The UK has seen a dramatic increase in type 2 diabetes over the last two decades. The number of people with the disease has tripled, according to a new study that links the increase to more obesity and to better diagnosis.
“The number of people with type 2 diabetes in the UK has gone from 700,000 to around 2.8 million over two decades, and it continues to increase,” says Professor Craig Currie from Cardiff University’s School of Medicine.
The new findings, based on data collected by GP services in the UK between 1991 and 2014, also show a marked increase in life expectancy for people with the disease, explaining in part its increased prevalence.
The increased number of people with the disease has also been linked to better diagnosis and rising levels of obesity; between 1993 and 2010 the proportion of obese people in the UK went from 13 percent to 26 percent for men and from 16 percent to 26 percent for women.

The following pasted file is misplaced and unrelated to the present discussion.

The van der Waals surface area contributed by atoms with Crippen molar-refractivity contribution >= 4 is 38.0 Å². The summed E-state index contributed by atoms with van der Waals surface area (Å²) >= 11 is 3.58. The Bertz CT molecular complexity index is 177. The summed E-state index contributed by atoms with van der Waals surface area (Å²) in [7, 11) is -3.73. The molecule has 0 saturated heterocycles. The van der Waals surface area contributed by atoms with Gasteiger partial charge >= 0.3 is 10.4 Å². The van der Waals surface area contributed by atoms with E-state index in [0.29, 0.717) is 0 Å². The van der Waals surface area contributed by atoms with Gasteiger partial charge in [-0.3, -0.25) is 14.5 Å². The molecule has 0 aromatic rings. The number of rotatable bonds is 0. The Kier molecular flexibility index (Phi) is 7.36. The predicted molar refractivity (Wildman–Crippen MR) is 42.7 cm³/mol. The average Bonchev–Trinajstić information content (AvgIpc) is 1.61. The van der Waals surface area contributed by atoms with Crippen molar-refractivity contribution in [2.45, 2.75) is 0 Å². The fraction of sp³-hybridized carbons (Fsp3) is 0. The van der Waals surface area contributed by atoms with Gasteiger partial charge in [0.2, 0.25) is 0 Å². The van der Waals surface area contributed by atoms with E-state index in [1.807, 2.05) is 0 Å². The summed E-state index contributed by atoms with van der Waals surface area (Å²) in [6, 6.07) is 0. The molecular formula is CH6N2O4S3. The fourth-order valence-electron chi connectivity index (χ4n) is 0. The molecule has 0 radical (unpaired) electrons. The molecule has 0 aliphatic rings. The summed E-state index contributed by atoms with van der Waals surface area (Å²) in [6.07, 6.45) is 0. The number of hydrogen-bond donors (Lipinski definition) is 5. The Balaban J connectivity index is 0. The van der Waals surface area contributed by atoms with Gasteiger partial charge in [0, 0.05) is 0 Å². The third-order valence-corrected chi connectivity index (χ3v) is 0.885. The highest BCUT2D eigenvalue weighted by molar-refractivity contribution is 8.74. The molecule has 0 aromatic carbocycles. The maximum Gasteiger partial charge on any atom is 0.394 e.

“We are also seeing increased life expectancy from the disease, which could be due to earlier diagnosis of the condition as well as drugs such as blood pressure tablets and statins for blood cholesterol,” says Currie.
The data, published in Diabetic Medicine, also reveal that the prevalence of diagnosed type 2 diabetes increased with age, although this increase is lower in people aged 80 years and above. The disease prevalence was also generally higher in men than in women above the age of 40 years. Below the age of 40 it was similar.
Around 4.5 million people live with diabetes in the UK, with more than 90 percent of those affected having type 2 diabetes.
Collaborators are from the University Hospital of Walesand Rudolfstiftung Hospital Vienna.
Source: Cardiff University